The library is conducting extensive Citizen Science Month programming by having over 13 programs during April with various themes reaching out to audiences of all ages. Waldport is a small, rural community of 2,300 people within Lincoln County (50,000), Oregon. While adults 45 or older make up 45% of the local population, the other half are struggling families. In 2019, their county ranked highest statewide with 943 unsheltered youths. The library believes this grant could make a huge difference to their community and beyond.
Milbridge Public Library
This library is in a rural community and is collaborating with the Maine Outdoor School to focus their Citizen Science Month programming on local families, schools and outdoor education through providing citizen science guides and kits to submit data about light pollution, identify ladybugs and collect phenology data
Carson City Library
Carson City, Nevada
The Carson City Library is expanding their successful community science storytime program with take-home kits and other media to make it easy for more ages and families to participate fully in community science and the All of Us projects from the library or at home. They are also working with their parks and rec department to turn their outside Secret Garden area, which is underutilized at this time, into a native pollinator garden. This grant will help the library create backpacks anyone can check out and use in the garden to track wildlife and participate in other community science programs.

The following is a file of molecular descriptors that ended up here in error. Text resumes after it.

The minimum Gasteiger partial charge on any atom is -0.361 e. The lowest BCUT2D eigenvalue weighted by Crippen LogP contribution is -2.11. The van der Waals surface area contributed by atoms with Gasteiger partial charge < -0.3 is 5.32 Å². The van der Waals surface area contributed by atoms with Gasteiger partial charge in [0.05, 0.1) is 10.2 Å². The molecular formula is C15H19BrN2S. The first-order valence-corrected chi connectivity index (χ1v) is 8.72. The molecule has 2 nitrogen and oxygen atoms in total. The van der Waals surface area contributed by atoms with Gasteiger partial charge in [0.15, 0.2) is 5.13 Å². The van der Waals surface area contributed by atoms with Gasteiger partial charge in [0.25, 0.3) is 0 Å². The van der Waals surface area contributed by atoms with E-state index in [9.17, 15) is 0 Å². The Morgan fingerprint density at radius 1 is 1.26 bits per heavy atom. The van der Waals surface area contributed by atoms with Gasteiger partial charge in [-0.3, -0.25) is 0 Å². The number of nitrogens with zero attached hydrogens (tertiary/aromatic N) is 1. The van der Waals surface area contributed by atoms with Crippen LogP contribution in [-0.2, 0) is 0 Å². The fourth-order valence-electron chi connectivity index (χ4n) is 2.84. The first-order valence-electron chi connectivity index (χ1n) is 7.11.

Chapel Hill Public Library
Chapel Hill, North Carolina
This library is focusing on iNaturalist and offering themed Grab ‘n’ Go kits during their April outreach events to kids & family from historically marginalized communities.
Riverside Regional Library
Riverside Regional Library is excited to serve the 3 rural counties of their 6 branch library system (75,000+ patrons) with Citizen Science Month virtual programming, new citizen science books/kits and social media educational materials about citizen science. The library will build on the success of their kit program and engagement with citizen science projects, including Globe at Night.
More About Citizen Science Month
SciStarter and the School for the Future of Innovation in Society (SFIS) at Arizona State University, with support from the National Library of Medicine (NLM) and the Network of the National Library of Medicine (NNLM), are engaging the public to help speed up research on human and environmental health.
(Tempe, Arizona) — March 23, 2021 — Citizen Science Month, observed annually in April, is a celebration of all things citizen science. Citizen science engages people from all walks of life in real research anytime, anywhere, on topics from astronomy to zoology. Libraries are quickly becoming community hubs for citizen science and play a unique role in helping people learn about science and technology while fostering community involvement in research.
This year, libraries across the nation will again host special events and promotions that link citizen science to existing programs. Citizen Science Month events in April 2021 will have a special focus on environmental and human health projects.